So here we are in La Conner, Washington. We decide that today will be a walking-around kind of day. A day where I can catch up on postings and watch the boats sail by in the channel below our window.  There are interesting Native American reproductions across the channel and a mishmash of old an new buildings in town.

Boats at anchor with Native American replica structures across the channel

Boats at anchor with Native American replica structures across the channel

We venture out around lunch time to find some tasty treats of the sea and look at the architecture of the town.  The architecture is somewhat of a mishmash. There are older buildings and also a startling 1970’s style post office. What were they thinking!?

The U.S. Post Office breaks up the harmony of the buildings in downtown La Conner

The U.S. Post Office breaks up the harmony of the buildings in downtown La Conner

We decide to have lunch at the La Conner Brewing Company. Their menu looks good and there is a large board posting their beers according to alcohol content and hoppiness.  John decides on the Fishtown Summer Ale and I have a wheat beer.

Beer board

Beer board

John is happy with his choice

John is happy with his choice

For lunch I have crab cakes that are kind of overwhelmed by the sweet spicy chili sauce and John has  wood-fired chipotle clams. It is one of the best dishes of the trip so far.

Mary's crab cakes

Mary’s crab cakes

John's fabulous chipotle clams

John’s fabulous chipotle clams

After lunch we have a little siesta and watch the boat go by. (And I write more catch-up posts.)

A sailboat that has passed under the bridge and continues down the channel

A sailboat that has passed under the bridge and continues down the channel

After the sun goes down we venture out again in search of dinner.  We try the Oyster and Thistle which is the highest rated restaurant in town.  Unfortunately the kitchen is in the weeds. In the room in which we are seated, no one has food. Our server aggressively suggest we had better order a salad since it will be a while until any main courses are coming. We are a bit too full from lunch for this and decline. The waitperson touches me a couple of time which I really don’t like at all!! She says our bread is baking and after a longish wait we get four slices of bread in a basket. Sigh.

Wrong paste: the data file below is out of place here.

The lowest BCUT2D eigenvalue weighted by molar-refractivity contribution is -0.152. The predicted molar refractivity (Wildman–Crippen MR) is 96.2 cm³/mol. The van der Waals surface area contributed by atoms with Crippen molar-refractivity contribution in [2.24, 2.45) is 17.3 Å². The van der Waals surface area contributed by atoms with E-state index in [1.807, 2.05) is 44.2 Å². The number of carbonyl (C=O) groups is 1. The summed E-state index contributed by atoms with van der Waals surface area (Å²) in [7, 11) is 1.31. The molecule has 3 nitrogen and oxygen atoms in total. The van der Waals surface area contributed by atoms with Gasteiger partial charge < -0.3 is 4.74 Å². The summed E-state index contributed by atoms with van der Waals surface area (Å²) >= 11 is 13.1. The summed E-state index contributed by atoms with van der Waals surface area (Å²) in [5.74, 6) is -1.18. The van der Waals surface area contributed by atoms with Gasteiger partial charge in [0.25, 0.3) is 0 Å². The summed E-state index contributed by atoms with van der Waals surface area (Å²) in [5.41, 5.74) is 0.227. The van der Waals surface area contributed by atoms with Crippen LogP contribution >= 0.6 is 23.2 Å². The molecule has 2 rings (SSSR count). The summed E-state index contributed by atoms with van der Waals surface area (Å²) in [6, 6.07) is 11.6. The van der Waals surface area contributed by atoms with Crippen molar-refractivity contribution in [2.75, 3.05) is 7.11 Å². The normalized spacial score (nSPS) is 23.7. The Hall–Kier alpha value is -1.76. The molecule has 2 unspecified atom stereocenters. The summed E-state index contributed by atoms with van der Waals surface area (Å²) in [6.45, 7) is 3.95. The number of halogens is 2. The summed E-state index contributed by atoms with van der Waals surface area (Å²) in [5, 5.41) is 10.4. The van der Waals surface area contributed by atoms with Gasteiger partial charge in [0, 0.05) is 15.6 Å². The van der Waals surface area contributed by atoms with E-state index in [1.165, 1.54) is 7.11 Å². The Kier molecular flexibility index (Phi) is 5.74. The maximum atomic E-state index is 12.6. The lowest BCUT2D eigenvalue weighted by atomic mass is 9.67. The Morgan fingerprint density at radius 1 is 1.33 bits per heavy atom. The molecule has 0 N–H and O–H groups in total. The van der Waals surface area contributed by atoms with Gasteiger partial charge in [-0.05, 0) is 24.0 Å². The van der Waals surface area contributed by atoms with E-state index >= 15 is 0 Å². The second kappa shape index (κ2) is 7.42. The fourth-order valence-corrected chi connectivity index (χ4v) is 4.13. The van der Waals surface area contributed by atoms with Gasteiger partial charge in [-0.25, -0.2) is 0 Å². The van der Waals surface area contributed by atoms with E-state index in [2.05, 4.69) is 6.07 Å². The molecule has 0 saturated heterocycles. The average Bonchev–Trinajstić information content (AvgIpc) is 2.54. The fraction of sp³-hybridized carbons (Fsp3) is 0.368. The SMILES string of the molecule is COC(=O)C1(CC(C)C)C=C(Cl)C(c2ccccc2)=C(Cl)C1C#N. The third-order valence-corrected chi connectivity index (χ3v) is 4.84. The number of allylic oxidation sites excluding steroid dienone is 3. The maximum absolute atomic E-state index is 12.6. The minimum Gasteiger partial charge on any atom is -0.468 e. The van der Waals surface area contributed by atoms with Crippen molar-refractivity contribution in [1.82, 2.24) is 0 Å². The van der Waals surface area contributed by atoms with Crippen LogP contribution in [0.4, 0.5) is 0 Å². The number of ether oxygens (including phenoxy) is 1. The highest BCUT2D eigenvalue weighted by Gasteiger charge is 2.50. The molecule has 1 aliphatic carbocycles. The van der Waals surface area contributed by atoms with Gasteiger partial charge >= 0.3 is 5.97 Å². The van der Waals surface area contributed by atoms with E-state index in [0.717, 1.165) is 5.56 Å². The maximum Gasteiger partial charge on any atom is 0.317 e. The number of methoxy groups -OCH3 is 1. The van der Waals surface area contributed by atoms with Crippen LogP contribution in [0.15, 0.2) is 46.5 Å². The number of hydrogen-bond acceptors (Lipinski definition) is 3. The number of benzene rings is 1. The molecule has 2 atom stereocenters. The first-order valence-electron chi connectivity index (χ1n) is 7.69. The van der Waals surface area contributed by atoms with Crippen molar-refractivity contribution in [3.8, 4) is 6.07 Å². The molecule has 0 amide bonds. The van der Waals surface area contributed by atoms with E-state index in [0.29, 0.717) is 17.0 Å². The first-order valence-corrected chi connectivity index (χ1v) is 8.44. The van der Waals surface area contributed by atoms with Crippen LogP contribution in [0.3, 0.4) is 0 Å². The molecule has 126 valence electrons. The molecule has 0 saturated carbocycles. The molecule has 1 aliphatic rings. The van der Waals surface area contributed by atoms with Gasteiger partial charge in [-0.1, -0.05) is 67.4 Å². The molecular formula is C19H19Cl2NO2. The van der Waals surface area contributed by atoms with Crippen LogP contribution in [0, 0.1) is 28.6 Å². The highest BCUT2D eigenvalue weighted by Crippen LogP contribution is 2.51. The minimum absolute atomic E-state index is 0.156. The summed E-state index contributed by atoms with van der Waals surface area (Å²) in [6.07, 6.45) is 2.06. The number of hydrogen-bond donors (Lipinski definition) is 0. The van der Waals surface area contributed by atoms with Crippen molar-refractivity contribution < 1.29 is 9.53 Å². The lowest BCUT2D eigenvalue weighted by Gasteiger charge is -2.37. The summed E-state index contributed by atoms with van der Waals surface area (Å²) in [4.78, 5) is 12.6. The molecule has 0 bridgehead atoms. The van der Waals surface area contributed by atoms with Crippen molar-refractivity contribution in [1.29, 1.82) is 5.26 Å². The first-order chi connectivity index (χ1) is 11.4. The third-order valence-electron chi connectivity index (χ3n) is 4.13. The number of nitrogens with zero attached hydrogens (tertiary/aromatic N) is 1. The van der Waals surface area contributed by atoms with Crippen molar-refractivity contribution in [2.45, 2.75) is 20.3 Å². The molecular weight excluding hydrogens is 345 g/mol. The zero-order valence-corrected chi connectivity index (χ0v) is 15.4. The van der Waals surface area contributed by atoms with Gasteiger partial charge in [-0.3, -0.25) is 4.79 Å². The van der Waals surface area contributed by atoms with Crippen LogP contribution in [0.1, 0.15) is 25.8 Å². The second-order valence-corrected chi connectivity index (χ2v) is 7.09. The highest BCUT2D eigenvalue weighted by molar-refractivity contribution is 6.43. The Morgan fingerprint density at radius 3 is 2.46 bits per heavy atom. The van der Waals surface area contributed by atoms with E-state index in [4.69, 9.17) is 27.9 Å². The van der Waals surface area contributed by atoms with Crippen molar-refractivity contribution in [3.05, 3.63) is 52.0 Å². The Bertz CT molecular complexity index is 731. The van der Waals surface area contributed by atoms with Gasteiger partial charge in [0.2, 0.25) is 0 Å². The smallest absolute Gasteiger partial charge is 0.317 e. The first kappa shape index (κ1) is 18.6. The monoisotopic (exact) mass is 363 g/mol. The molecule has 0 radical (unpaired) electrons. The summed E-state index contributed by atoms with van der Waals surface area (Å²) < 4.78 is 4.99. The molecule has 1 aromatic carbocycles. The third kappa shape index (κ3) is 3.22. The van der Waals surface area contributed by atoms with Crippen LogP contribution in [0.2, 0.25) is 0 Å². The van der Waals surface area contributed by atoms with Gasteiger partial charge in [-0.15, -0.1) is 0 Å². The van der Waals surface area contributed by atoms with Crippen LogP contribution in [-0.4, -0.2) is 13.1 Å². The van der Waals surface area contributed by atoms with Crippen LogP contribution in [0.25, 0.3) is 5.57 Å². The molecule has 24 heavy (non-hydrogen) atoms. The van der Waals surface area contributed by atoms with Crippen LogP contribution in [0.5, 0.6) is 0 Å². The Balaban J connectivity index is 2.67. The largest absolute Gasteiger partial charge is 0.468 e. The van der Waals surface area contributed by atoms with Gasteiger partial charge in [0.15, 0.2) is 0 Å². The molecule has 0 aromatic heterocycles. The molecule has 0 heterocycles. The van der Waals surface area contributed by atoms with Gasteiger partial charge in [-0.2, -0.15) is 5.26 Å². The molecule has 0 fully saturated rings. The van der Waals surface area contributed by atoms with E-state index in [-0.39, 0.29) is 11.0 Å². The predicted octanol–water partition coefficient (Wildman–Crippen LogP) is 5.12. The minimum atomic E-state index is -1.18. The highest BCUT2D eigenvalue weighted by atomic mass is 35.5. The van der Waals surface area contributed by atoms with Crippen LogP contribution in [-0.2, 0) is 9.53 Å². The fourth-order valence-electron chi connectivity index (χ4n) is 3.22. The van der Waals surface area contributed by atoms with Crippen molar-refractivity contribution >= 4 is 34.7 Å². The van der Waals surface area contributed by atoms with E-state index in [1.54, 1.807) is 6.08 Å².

Finally our entrees arrive.

Mary's  curried shrimp and scallops

Mary’s curried shrimp and scallops

John's paella?

John’s paella?

I have curried shrimp and scallops in a lukewarm sauce with mushy rice.  John has a paella of clams, duck confit, chorizo, prawns, escargot, and the kitchen sink served in a bowl. There is no paella pan and no crispy rice. These dishes are okay but not a big success.

Looking forward to Vancouver tomorrow!!

August 4, 2016 – to La Conner, Washington via ferry

We get an early start today. We are traveling across the top of the Olympic Peninsula to Port Townsend and catching a ferry from Port Townsend to Whidbey Island. First business first, though, is a stop at Mary Clark Rd. with a picture of the aforementioned Mary Clark (now Mary Pilat.) We have no idea who this Mary Clark was but we found this road on our last trip up here and it deserves and updated picture.

My street

Mary Pilat nee Clark and Mary Clark Rd.

The trip along the northern edge of the Olympic Peninsula is beautiful with tall trees and sparkling lakes. We arrive at Port Townsend shortly before lunch. We stop at the Visitor’s Center and get another fistful of brochures and maps listing the sights in and around Port Townsend. It seems that most of Port Townsend was originally built around 1890 in the Victorian style. We have a map now describing the most interesting of these structures.

The lady at the Visitor’s Center recommends Doc’s for lunch. It is right on the water.

Doc's Restaurant (not my picture)

Doc’s Restaurant (not my picture)

John has a Port Townsend Stout and we both have salads plus clams and mussels in a white wine sauce.  The downside is that there is way too much garlic in the dish but otherwise the shellfish is nicely cooked and delicious.

John with stout

John with stout

Garlic with clams and mussels

Garlic with clams and mussels

We have some time to kill before our ferry reservation at 2:45 PM.  It’s a good thing that I looked to see whether you needed a reservation because many of the crossings are sold out. In the meantime we look around Port Townsend and take a trip out to Fort Worden to see the lighthouse.

Lighthouse and lightkeeper's house at Fort Worden (a lot of gull droppings!)

Lighthouse and lightkeeper’s house at Fort Worden (a lot of gull droppings!)

Finally it is time to drive onto the ferry. It is a beautiful day to make the crossing so we sit on the sun deck to enjoy it.

Looking back at Port Townsend, Washington

Looking back at Port Townsend, Washington

Our sister ship crossing back to Port Townsend

Our sister ship crossing back to Port Townsend

On the other side is Whidbey Island and the land is used for farming. We see lots of signs for blueberries. We are driving from island to island now and there is spectacular scenery at Deception Pass. A group of sailors led by Joseph Whidbey, part of the Vancouver Expedition, found and mapped Deception Pass on June 7, 1792. George Vancouver gave it the name “Deception” because it had misled him into thinking Whidbey Island was a peninsula. (Wikipedia)